–Rabbi Adin Steinsaltz

"One may jest, one may ask questions, one may play"

The external framework of the seder, despite it being fixed, is not rigid; it allows, and even encourages, the introduction of changes and innovations.

Not only were new sections added to the text of the Haggadah over the generations from time to time, but the text itself, by its very nature, demands completion.

In each generation parents and children are again asked to think about the enslavement and liberation from Egypt—to discuss them, study them, and to examine the many points at which present-day life meets, identifies with and clashes with the Passover Haggadah.

Essentially, everyone is asked to add to the story, to perfect it and to “relate the Exodus from Egypt” at least for “that entire night.”

For this reason, there is no hard and fast rule as to how one is to read the Haggadah and who is to read it.

If they wish, the members of the household may ask the oldest one to read it and to explain;

if they prefer, they may all read it together;

if they wish to sing the text, fine;

if they prefer it may be read without song and melody.

Whoever wishes to ask questions is invited to ask, whether young or old–the wise child, the wicked one, the stupid one.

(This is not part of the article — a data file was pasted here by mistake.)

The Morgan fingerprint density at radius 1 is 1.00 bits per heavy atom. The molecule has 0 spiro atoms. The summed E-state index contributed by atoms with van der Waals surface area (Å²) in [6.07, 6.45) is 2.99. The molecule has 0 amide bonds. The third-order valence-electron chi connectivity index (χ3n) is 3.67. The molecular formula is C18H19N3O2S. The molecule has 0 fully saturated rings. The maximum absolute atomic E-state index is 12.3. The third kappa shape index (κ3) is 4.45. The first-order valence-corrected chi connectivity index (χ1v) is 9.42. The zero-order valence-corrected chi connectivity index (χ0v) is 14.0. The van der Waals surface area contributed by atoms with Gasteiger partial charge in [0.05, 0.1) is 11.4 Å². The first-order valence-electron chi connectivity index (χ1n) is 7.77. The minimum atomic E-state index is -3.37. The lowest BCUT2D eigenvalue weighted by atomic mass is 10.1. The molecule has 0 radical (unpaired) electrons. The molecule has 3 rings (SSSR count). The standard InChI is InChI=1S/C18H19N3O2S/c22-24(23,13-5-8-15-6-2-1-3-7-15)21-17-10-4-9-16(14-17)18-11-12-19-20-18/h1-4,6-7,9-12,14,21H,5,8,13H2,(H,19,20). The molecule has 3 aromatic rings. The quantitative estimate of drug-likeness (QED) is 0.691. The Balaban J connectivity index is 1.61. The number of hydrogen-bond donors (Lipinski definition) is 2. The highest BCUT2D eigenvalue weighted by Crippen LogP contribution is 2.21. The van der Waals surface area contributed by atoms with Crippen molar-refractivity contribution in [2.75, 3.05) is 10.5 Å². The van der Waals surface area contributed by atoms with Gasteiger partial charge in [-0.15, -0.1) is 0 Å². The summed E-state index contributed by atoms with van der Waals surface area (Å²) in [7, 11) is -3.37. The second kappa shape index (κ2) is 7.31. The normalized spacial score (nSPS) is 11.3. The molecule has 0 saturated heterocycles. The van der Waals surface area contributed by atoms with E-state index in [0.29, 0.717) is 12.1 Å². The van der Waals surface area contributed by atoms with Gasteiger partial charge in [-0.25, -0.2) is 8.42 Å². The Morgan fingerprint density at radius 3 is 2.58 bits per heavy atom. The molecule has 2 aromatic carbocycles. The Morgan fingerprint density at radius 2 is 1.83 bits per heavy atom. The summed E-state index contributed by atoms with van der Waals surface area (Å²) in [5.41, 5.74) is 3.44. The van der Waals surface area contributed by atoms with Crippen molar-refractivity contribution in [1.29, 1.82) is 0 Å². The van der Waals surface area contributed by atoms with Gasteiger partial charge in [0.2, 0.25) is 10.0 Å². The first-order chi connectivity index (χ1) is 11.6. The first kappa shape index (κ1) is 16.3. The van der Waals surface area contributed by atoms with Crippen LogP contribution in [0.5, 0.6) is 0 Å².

And whoever wishes to answer or to discuss the matter is praiseworthy.

The night of the seder expresses that characteristic of Judaism which was succinctly put by one of the Hassidic teachers: “’You shall be a holy people unto Me’–that your holiness shall be human.”

Thus, the atmosphere at the seder may not be one of scorn or joking, but of respect for the sacred—but in a human manner.

One may jest;

one may ask questions;

one may play.

The afikoman is “stolen,” one acts out the Exodus from Egypt, and once again this Jewish family, which is now celebrating the Passover Seder, is connected with the entire Jewish people, in all places and throughout the generations.

–Rabbi Adin Steinsaltz

"We Become Children Once Again"

The whole Passover ritual could be summarized in a single commandment: “You shall tell your son.”

This is why at the beginning of the Haggadah the child asks four questions: “Why is this night different from all other nights? Why do we only eat matzah?” and so forth.

According to the law, if there is no child present, or if an adult celebrates Passover alone, he must ask the questions, even though he is supposed to “know” the answers.

It is customary in certain communities for adults to ask the questions, because on Passover, we should, in a sense, become children.

This is also why in the Bible, Passover is called the “spring holiday.” On Passover, nature as a whole begins to blossom and man’s renewal coincides with that of nature.

The Sages have pointed to the parallel between the word nitsan, “bud,” and Nisan, the month in which Passover takes place.

It is a true renaissance. We become children once again, and all we can do is ask questions.

–Rabbi Adin Steinsaltz